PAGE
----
Dhaval Vyas, Ph.D. student in the Graduate Degree Program in Ecology shares his African research experience

Dhaval Vyas, Ph.D. student in the Graduate Degree Program in Ecology shares his past research from Africa with the Africa Center.   


Sexually dimorphic developmental patterns of chemosensory behaviors in African elephants 

Research location:  West Kilimanjaro, Tanzania

Additional Partners/Collaborators: Dr. Bruce Schulte, Dr. L.E.L (Bets) Rasmussen & Dr. Tom Goodwin

Contact information:  Dhaval.Vyas@colostate.edu

 


My Master’s research at Georgia Southern University explored how male and female elephants of different ages performed specific chemical sensory behaviors.  An elephant’s trunk, which is a combination of the upper lip and nose, is the elephant’s Swiss Army knife.  The trunk is used for several functions, including gathering food, defending against predators and sensing numerous environmental stimuli.  In addition to smell, elephants have the ability to detect pheromones in the secretions and excretions from other elephants.  These chemical signals contain information about an elephant’s sex, age, identity and reproductive status.  The trunk is used to perform specific behaviors that help an elephant gather and process chemical signals.  Male and female elephants follow different developmental paths once they reach the subadult age class.  Males often leave the family into which they were born and join bachelor males in search of females.  Female elephants remain with their natal groups where they help raise younger elephants or have offspring of their own.  The differences in male and female development suggests that each sex uses chemical signals in a unique manner.  I was interested in detecting whether male and female elephants, in different age classes, showed different patterns of performing the chemical sensory behaviors.  Finding developmental patterns that differed between the sexes would help improve our understanding of how elephants interact with each other and their environment.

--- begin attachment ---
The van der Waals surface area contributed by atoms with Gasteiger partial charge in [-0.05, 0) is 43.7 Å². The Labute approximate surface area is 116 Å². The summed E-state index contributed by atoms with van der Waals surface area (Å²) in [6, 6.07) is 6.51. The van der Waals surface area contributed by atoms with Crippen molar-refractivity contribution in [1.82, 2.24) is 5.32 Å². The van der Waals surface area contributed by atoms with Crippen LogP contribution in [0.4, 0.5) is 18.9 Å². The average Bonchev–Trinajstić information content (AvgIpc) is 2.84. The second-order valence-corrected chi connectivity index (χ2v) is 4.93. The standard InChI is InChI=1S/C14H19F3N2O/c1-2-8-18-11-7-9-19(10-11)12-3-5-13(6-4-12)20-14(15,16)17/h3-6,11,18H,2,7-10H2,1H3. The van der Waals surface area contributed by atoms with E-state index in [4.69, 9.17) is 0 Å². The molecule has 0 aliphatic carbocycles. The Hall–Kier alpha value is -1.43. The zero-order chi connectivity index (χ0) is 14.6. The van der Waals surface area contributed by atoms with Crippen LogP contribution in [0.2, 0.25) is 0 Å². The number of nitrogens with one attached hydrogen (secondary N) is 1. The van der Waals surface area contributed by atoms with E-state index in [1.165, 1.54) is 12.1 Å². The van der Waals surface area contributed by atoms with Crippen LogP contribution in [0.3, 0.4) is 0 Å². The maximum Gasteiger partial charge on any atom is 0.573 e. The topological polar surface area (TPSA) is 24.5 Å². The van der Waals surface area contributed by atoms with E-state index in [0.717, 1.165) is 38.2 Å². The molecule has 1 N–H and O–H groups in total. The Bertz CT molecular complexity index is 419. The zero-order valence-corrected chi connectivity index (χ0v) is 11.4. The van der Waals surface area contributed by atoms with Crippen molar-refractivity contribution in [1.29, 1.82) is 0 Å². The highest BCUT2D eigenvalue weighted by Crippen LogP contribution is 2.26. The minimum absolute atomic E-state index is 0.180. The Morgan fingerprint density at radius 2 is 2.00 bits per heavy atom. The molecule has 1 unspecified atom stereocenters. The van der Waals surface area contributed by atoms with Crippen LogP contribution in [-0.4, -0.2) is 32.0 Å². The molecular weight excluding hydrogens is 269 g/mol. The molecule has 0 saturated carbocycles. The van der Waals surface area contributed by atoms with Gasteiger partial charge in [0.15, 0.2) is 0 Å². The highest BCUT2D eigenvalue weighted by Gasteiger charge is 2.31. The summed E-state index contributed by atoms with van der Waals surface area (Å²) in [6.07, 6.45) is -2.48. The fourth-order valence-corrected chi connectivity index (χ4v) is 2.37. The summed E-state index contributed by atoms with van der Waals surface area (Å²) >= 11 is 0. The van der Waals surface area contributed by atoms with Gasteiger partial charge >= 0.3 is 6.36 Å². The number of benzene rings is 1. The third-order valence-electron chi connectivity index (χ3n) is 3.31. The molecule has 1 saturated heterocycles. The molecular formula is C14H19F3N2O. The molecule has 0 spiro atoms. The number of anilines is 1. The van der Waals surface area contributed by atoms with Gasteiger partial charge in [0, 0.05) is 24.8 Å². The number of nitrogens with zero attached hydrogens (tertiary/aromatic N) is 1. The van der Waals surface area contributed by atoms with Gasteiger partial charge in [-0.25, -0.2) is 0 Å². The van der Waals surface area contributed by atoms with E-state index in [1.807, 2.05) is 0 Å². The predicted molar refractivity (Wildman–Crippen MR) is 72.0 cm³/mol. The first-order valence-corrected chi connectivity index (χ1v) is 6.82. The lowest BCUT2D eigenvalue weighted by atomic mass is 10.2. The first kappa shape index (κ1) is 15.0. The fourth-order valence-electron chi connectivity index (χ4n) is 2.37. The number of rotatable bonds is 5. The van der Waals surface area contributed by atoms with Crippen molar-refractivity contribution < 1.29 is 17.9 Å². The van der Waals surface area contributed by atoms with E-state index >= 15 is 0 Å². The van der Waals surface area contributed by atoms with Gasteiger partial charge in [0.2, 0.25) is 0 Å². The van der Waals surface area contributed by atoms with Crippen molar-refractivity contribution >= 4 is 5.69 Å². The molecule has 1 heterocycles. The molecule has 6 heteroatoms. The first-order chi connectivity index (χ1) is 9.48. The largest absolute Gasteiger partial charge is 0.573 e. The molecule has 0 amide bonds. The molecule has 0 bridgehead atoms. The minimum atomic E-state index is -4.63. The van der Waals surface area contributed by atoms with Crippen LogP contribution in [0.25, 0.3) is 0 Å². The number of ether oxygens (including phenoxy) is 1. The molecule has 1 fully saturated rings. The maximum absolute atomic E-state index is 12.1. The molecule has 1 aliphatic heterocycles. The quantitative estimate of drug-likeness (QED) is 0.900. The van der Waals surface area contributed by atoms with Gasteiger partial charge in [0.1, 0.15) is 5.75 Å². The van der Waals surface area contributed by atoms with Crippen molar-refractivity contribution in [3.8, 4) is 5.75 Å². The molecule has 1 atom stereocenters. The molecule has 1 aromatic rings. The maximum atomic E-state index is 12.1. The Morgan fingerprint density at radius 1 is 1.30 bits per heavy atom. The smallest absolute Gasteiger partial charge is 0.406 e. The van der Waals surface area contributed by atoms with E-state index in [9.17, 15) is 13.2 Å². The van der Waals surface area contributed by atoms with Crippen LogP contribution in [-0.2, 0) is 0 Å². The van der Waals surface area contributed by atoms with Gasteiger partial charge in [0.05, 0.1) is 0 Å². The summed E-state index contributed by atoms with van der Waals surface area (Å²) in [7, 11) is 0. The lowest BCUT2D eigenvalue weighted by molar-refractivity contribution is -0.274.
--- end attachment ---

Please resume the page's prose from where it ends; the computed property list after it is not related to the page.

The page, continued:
Age class and sex did affect the performance of chemical sensory behaviors.  Male and females showed differences beginning in the subadult age class where the repertoire of chemical sensory behaviors differed between the sexes.  Subadult males performed chemical sensory behaviors associated with finding reproductive females, whereas subdault females performed chemical sensory behaviors used to detect threats (e.g., predators, humans).  The results for the calf, juvenile and adult age classes were similar, suggesting that the subadult age class is a critical stage of differentiation between the sexes.  There are significant differences in the life history traits of male and female elephants in different developmental stages.  Elephant conservation and management strategies must acknowledge the importance of chemical signals and their effects on behavior.  I hope that the my study adds to our recognition of the diversity of variables that influence the lives of African elephants.